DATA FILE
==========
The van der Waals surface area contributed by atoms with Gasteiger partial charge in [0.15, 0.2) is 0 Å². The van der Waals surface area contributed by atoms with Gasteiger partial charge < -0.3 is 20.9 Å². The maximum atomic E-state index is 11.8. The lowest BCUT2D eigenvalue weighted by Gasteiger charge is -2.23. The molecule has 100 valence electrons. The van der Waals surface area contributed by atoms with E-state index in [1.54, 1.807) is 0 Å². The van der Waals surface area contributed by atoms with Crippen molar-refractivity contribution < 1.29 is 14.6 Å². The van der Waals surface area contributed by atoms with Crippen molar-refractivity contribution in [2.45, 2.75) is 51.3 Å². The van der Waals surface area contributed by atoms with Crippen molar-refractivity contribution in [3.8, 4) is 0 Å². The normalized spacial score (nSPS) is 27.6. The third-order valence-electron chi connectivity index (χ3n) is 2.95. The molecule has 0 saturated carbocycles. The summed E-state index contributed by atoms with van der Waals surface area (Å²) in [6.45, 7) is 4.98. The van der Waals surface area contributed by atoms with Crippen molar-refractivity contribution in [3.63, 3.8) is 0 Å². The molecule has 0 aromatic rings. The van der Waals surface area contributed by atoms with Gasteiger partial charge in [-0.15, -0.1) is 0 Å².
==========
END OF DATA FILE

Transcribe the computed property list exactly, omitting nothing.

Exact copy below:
The van der Waals surface area contributed by atoms with Gasteiger partial charge in [0.15, 0.2) is 0 Å². The van der Waals surface area contributed by atoms with Gasteiger partial charge < -0.3 is 20.9 Å². The maximum atomic E-state index is 11.8. The lowest BCUT2D eigenvalue weighted by Gasteiger charge is -2.23. The molecule has 100 valence electrons. The van der Waals surface area contributed by atoms with E-state index in [1.54, 1.807) is 0 Å². The van der Waals surface area contributed by atoms with Crippen molar-refractivity contribution < 1.29 is 14.6 Å². The van der Waals surface area contributed by atoms with Crippen molar-refractivity contribution in [2.45, 2.75) is 51.3 Å². The van der Waals surface area contributed by atoms with Crippen molar-refractivity contribution in [3.8, 4) is 0 Å². The normalized spacial score (nSPS) is 27.6. The third-order valence-electron chi connectivity index (χ3n) is 2.95. The molecule has 0 saturated carbocycles. The summed E-state index contributed by atoms with van der Waals surface area (Å²) in [6.45, 7) is 4.98. The van der Waals surface area contributed by atoms with Crippen molar-refractivity contribution in [3.63, 3.8) is 0 Å². The molecule has 0 aromatic rings. The van der Waals surface area contributed by atoms with Gasteiger partial charge in [-0.15, -0.1) is 0 Å².